Watching: A Hilarious High School Comedy

Here's to making bad decisions.

Dear Watchers,

Wednesdays just keep happening.

Once upon a time, New York City public schools were set to resume last week. Maybe that had you thinking of your own school days — or of the wittier and more attractive televisual equivalents. One of the greats, “Freaks and Geeks,” still isn’t available for streaming. (The problem: music rights.) Still, “Buffy the Vampire Slayer” has her stake at the ready on Hulu. “Veronica Mars” and “Friday Night Lights” are there, too. You can find “American Vandal” on Netflix and my sweet, sweet “Riverdale.”

And since there are only so many times you can enjoy that single season of “My So-Called Life” (on Amazon Prime Video, via IMDb TV), here’s one more suggestion.

Because you only have to go through puberty once

On “The Inbetweeners,” the humiliation is real, but so is the humor. From left, Simon Bird, James Buckley, Joe Thomas and Blake Harrison.Bwark Productions

“The Inbetweeners”

When to watch: Now, on Netflix.

Sometimes, when insomnia hits, I treat myself to an internal highlights reel of the myriad ways I embarrassed myself in high school. But nothing I did — not even in the parking lot of the junior prom after-party — holds a Zippo lighter’s flame to the ways that four boys disgrace themselves in every episode of “The Inbetweeners,” an extremely rude English sitcom that ran from 2008 to 2010. (Not to be confused with the later American version.)

When Will (Simon Bird), a brain and a priss, transfers to a new school in some suburban hellscape, he befriends Neil (Blake Harrison), thick as a brick; Jay (James Buckley), a compulsive liar with the emotional intelligence of a mud flap; and Simon (Joe Thomas), nearly normal, but entirely hopeless. Through three seasons, they try, with increasing desperation, to win the respect of their peers and get anywhere with girls.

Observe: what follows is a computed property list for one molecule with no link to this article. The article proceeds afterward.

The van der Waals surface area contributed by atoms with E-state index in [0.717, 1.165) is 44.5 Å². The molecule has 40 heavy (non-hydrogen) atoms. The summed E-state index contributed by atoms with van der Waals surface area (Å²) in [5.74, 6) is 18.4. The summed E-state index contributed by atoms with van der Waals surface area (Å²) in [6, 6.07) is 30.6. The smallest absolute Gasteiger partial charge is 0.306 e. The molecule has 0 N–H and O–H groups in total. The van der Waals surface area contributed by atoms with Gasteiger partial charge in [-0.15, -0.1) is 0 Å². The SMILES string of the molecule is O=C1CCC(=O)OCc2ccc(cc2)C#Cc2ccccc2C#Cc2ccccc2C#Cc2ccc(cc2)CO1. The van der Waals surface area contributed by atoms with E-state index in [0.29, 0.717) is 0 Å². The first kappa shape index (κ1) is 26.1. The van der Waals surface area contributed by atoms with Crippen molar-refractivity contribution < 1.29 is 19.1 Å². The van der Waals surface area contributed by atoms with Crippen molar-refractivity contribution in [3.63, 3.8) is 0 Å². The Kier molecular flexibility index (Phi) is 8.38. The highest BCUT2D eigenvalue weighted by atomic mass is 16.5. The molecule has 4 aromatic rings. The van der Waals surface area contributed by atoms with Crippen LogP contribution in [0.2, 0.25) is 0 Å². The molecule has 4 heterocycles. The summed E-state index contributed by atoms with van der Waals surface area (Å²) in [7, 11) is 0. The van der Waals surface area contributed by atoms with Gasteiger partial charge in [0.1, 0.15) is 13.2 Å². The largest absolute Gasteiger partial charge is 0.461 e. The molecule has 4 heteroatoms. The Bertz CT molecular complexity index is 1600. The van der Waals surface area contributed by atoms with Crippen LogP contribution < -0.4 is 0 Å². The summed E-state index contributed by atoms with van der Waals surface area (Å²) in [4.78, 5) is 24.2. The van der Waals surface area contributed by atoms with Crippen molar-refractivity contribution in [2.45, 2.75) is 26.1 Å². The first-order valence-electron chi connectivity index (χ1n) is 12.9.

A cringe comedy with a marshmallow core, the show, created by Iain Morris and Damon Beesley, loves its characters even as it subjects them to ritual humiliation. You may come to love them, too. (Maybe not Jay.) The language is absolute filth, though highly educational if you need a grounding in English obscenities, and the preoccupation with the erections of underage boys is troubling. Also, wasn’t 2008 late to be using “gay” as an insult? Still, the show remains reliably funny and borderline astute in its shallow plumbing of the suburban teen psyche.

In 2011, an inessential movie continuation appeared. Another, which I skipped, followed in 2014. If the three short seasons leave you aching for more young adult embarrassment, try “Fresh Meat”(on Amazon Prime Video), which follows six housemates through their years at a Manchester university. It shares a castmate in Thomas and a similar sweet-tart tone, though this time the girls get to humiliate themselves, too.



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